Aurélia Durand on how her practice brings together her cultural heritage and her love for 90s cartoons
Sitting in front of a wall of her stunning work, Aurélia discussed how she found her distinctive personal style. Recalling her time spent in Copenhagen, a city she called home for eight years, she says: “I was lonely, the winters were long and dark, and I needed colour and to reconnect with my culture.” She found solace in illustration, experimenting with colour palettes that were bright and varied, and drawing figures and characters that she felt better represented her and her community. She was also inspired by her childhood and growing up in the 90s, referencing the era’s iconic cartoon culture, with shows and channels such as Looney Toons, Cartoon Network and Disney. These were, and still are, nostalgic and comforting for her, reconnecting her with her youth and her earliest artistic inspirations.
Alongside this, Aurélia also talked about how childhood plays into her practice in other ways, such as the culture she draws upon from her birthplace of Réunion, a small island in the Indian Ocean. She was born there to a French father and an Ivorian mother and grew up in a family that was greatly influenced by both backgrounds. She was also exposed to the island’s equally diverse culture, surrounded by people from Asia, Africa and Europe, but set within a French region (France colonised Réunion in the seventeenth century, only relinquishing control of it in 1960). “This is my inspiration, where I come from – I want to tell that story through my work,” Aurélia says. As well as influencing her subject matter, this history also comes through in her aesthetic. Her bold use of colour comes from African craftsmanship, capturing the vibrancy of the textiles and the clothes that are so recognisable for their bright hues and intricate patterns.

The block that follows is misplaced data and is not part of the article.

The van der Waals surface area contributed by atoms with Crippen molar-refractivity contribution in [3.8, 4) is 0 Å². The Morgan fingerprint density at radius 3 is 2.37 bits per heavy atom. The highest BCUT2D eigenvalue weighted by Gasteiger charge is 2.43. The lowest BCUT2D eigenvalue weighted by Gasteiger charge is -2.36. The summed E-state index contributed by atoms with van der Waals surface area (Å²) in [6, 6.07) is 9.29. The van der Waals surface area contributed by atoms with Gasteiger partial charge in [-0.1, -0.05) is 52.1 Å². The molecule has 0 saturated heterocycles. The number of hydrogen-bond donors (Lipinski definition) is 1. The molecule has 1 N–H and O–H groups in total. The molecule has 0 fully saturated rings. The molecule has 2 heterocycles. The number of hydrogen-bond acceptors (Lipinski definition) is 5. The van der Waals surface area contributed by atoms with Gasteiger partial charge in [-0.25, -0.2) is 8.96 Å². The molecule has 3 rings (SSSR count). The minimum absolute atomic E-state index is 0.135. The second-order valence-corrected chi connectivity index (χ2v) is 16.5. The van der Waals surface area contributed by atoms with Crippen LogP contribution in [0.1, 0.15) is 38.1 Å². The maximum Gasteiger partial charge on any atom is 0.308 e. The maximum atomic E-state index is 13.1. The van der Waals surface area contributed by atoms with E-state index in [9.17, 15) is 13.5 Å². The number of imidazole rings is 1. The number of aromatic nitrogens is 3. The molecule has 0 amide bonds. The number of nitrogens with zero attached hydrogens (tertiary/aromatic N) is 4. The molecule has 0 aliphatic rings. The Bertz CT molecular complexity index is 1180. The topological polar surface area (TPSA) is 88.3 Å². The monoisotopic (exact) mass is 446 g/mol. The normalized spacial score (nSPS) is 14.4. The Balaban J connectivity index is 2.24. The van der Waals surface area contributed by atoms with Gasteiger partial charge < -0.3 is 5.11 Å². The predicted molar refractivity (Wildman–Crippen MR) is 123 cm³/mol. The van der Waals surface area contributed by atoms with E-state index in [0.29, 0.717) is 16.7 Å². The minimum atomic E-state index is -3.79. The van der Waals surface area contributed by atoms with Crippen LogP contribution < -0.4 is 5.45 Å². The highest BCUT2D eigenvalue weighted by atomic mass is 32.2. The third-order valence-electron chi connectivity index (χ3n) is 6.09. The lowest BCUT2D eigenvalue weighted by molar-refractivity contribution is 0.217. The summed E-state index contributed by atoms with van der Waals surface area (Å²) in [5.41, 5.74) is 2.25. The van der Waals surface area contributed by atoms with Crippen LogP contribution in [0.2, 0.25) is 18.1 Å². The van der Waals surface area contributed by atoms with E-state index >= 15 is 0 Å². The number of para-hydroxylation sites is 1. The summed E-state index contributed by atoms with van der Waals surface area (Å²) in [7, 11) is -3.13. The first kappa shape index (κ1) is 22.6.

Aurélia then took the audience on a journey through her vast and impressive portfolio of projects, showing work that she has created for brands such as Apple, Adobe and Nike, among others. She also recalled some of the most exciting and poignant moments in her artistic career, displaying the first book she ever illustrated, titled This Book is Anti-Racist, which took off during the Black Lives Matter protests in June 2020 and eventually went on to become a New York Times number one bestseller. These huge successes gave her the confidence to begin pursuing new mediums such as animation, which she is now well known for. Her empowered figures found new life as moving characters, dancing to music that Aurélia says has become a crucial part of her practice: “There are not many illustrators who can animate, and by doing so I am able to bring some attitude to my work and create a universe with music and movement.”